“Epigenetics, as a simplified definition, is the study of biological mechanisms that will switch genes on and off. What does that mean? Epigenetics, essentially, affects how genes are read by cells, and subsequently how they produce proteins.
Here are a few important points about epigenetics:
- Epigenetics Controls Genes. Certain circumstances in life can cause genes to be silenced or expressed over time. In other words, they can be turned off (becoming dormant) or turned on (becoming active).
- Epigenetics Is Everywhere. What you eat, where you live, who you interact with, when you sleep, how you exercise, even aging – all of these can eventually cause chemical modifications around the genes that will turn those genes on or off over time. Additionally, in certain diseases such as cancer or Alzheimer’s, various genes will be switched into the opposite state, away from the normal/healthy state.
- Epigenetics Makes Us Unique. Even though we are all human, why do some of us have blonde hair or darker skin? Why do some of us hate the taste of mushrooms or eggplants? Why are some of us more sociable than others? The different combinations of genes that are turned on or off is what makes each one of us unique. Furthermore, there have been indications that some epigenetic changes can be inherited.
- Epigenetics Is Reversible. With 20,000+ genes, what will be the result of the different combinations of genes being turned on or off? The possible arrangements are enormous! But if we could map every single cause and effect of the different combinations and if we could reverse the gene’s state to keep the good while eliminating the bad -- then we could theoretically* cure cancer, slow aging, stop obesity, and so much more.”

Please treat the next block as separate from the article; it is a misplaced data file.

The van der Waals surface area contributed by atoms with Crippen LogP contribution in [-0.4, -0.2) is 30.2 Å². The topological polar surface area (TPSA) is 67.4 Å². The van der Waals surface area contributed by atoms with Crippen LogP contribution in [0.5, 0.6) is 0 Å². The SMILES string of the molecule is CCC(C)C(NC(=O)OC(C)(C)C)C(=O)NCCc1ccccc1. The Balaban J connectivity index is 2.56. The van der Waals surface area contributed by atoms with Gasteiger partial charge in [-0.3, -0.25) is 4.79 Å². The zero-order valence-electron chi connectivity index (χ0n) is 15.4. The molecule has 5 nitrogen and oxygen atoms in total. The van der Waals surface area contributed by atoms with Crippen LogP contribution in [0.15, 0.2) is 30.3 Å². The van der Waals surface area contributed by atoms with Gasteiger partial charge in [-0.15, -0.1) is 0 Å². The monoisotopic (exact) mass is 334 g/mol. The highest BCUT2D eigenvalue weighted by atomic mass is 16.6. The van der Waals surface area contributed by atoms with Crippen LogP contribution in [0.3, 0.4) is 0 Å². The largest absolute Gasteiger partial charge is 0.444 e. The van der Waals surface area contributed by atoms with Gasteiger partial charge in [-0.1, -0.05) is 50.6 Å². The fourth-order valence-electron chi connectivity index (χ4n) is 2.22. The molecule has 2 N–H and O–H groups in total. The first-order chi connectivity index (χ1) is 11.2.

-paraphrased from Whatisepigentics.com
The Key take-away is this: You have 20,000+ genes in your personal genetic make-up. Studies indicate you may be able to turn those genes on and off. Before you can turn them on or off, you need to identify which gene variants you have. Then you can target them like a bulls-eye on a dart board. It's like using Waze, once you put in your destination you can map the route.
How do we turn genes on and off? As quoted above by what you eat, where you live, how you age, your environment, toxic exposure, how you sleep, your level of exercise and how you interact with people. Also by fine tuning your personal biochemistry. These things are indicators of what path you are on in regard to turning that Cancer, Alzheimer’s, heart disease or diabetes genes on. Wow! We actually have some choice in the matter.
In my case, with my Familial history of Alzheimer’s disease I want to do everything I can to prevent turning those genes on. Without the Human Genome project and without genetic testing being readily available today, I would have no real idea of my risk for any disease or condition. Now I know. Now I have a choice of doing something to help protect myself. I am going to give it my best shot!
We live in exciting times. I am grateful to the scientists, researchers and doctors who study these things. To me, it is awe inspiring. It seems somewhat miraculous.
I will end with this quote from a book I like titled “Peace Like a River” by Leif Enger. It’s a brother talking about his sister Swede. He says “My sister Swede, who often sees right to the nub, offered this: People fear miracles because they fear being changed-though ignoring them will change you also. Swede also said another thing, too, and it rang like a bell: No miracle happens without a witness. Someone to declare, here’s what I saw. Here’s how it went. Make of it what you will.
Watch this space. Epigenetics is changing what we see, how it went and how it will go. I truly hope this post inspires you to learn a bit more. Those of us who are listening will hear more and more about this compelling topic.
Until next time,